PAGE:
- Best for hand-held shooting and not really suitable if you plan to mount the camera on something else.
Standard External Powerbank
This approach adds maximum flexibility in many respects. If you want to add a battery that has over 20 times the capacity of the standard GoPro battery and get many hours of shooting, you can. But it also adds some complexity, at least in terms of creating a secure, portable package. And it's not waterproof on its own without some creative DIYing for a housing or one of these off-the-shelf options.
If you're looking for suggestions, I've been impressed with Anker's offerings, which range from high-capacity, larger batteries like Amazon to highly portable but smaller-capacity batteries like Amazon. I've also put together a post on some of my favorite powerbanks.
- Widely compatible. Pretty much any external USB powerbank will work.
- Not limited to the GoPro HERO6 Black and HERO5 Black (so long as you switch the cable to the one the camera uses).
- Not waterproof.
- Cumbersome, with multiple moving parts and points of weakness. Best suited to static filming.
All of these batteries connect via the camera's USB-C port. When using them, the external battery first charges the internal battery, and the camera is actually powered from the internal battery (ie. it's not bypassed). Once the external battery is depleted, the internal battery will continue powering the camera until it too is depleted.
It is also possible to power the camera only with an external battery. Here's more on that.
Images and product information from Amazon Product Advertising API were last updated on 2018-09-21 at 22:37.
Common GoPro Questions
Here are some common questions I get from GoPro users.
How to Maximize a GoPro's battery life
There are several factors that influence how long the GoPro's battery life lasts. Among them include what mode you're recording in (4K uses more power than 1080p30, for instance), the health of the battery, and even the environmental temperature (lithium batteries don't perform well in very cold temperatures). But there are some things you can do to maximize battery life. Not every GoPro has all of these features, but start with these:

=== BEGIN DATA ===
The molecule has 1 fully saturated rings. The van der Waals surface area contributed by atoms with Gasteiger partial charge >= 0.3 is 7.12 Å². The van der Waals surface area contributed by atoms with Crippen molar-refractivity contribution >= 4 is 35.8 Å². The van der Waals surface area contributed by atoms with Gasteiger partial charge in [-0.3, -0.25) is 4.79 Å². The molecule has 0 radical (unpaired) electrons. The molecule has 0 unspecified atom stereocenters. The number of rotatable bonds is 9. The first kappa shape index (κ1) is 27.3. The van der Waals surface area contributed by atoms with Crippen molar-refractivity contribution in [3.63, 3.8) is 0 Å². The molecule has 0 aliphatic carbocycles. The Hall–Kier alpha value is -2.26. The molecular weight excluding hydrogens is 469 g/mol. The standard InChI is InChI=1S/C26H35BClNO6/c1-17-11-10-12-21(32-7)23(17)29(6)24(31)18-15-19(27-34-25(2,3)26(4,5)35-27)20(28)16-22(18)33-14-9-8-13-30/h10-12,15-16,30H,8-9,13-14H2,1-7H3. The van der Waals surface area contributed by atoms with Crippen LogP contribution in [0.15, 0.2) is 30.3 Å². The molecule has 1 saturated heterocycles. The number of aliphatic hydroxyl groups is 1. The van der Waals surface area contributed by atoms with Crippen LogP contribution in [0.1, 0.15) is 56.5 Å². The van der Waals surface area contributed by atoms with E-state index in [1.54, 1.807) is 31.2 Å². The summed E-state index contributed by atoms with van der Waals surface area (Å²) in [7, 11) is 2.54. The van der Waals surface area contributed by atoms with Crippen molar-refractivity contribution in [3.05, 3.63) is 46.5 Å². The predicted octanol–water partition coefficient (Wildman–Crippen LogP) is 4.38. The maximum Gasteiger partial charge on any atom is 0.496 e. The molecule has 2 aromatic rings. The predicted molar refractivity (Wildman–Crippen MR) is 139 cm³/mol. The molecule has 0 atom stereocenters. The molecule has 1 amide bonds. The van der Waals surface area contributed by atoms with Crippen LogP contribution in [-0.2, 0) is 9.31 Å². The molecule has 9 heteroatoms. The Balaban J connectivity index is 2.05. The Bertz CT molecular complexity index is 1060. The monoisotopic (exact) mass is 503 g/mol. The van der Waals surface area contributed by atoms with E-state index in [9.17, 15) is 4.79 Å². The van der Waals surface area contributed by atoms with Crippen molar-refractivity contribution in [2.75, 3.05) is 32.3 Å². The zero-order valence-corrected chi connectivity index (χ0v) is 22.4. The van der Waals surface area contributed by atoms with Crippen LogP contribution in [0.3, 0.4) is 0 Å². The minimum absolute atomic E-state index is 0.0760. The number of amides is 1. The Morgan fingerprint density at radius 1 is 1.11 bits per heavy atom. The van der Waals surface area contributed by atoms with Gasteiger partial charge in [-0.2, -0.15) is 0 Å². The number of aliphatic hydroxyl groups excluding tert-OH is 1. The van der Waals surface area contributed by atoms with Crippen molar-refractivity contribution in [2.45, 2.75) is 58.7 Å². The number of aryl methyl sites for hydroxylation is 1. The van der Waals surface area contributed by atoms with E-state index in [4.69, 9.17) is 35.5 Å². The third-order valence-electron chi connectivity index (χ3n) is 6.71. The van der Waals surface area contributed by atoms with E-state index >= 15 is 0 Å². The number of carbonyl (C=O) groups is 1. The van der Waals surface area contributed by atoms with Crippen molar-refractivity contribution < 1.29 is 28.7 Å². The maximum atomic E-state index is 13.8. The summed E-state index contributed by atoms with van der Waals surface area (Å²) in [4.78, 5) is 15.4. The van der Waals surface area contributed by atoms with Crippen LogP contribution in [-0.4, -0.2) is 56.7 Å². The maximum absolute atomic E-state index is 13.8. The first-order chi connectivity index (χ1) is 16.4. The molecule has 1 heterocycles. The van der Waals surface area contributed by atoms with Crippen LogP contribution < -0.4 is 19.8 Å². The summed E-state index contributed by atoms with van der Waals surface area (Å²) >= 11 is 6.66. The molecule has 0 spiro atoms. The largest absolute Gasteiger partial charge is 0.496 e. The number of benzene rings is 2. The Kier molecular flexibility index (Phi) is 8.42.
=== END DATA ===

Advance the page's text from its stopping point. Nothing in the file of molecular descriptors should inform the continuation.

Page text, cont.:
- Minimize use of the back screen
- Turn off wireless
- Turn off voice commands
- Turn off GPS
- Turn off Protune
- Use QuickCapture mode
Is it normal for GoPro cameras to get hot?
Yes. Depending on the model and the shooting mode you're using, it's normal for GoPros to get quite warm while shooting. They can get hot enough to be uncomfortable to touch. It's especially noticeable when shooting high-resolution and high-framerate video. Some newer models have an overheating protection mechanism that will shut the camera down if it gets too hot. I have more details on GoPros getting hot, here.
How can I control a GoPro remotely?
GoPro makes a range of wireless remote controls. They don't all work with all GoPros--for example, the HERO (2018) isn't compatible with this type of remote control. Many of the newer models also work with the GoPro mobile app. Not every model can be controlled remotely, but most of the newer models have wireless compatibility that can be used for at least some methods of remote control.
Can you take pictures with a GoPro?
If you've been using a GoPro for a while, this might seem pretty obvious, but if you've never used one, it's not quite so self-evident. GoPros are best known for dramatic action videos, but they can most certainly take still photos too. In fact, they can be a very interesting alternative to a traditional camera so long as you work within its limitations. I have more more details here.
Do GoPro wireless controls work underwater?
No. You can't use the mobile app or a wireless remote control if the camera is fully submerged in water. They will normally work just fine in rain and spray--just not submerged. I have a more detailed explanation here.
Do GoPro touchscreens work underwater?
No. If they're just wet above water, they can work to some extent, although often less reliably. But the touchscreens won't work underwater.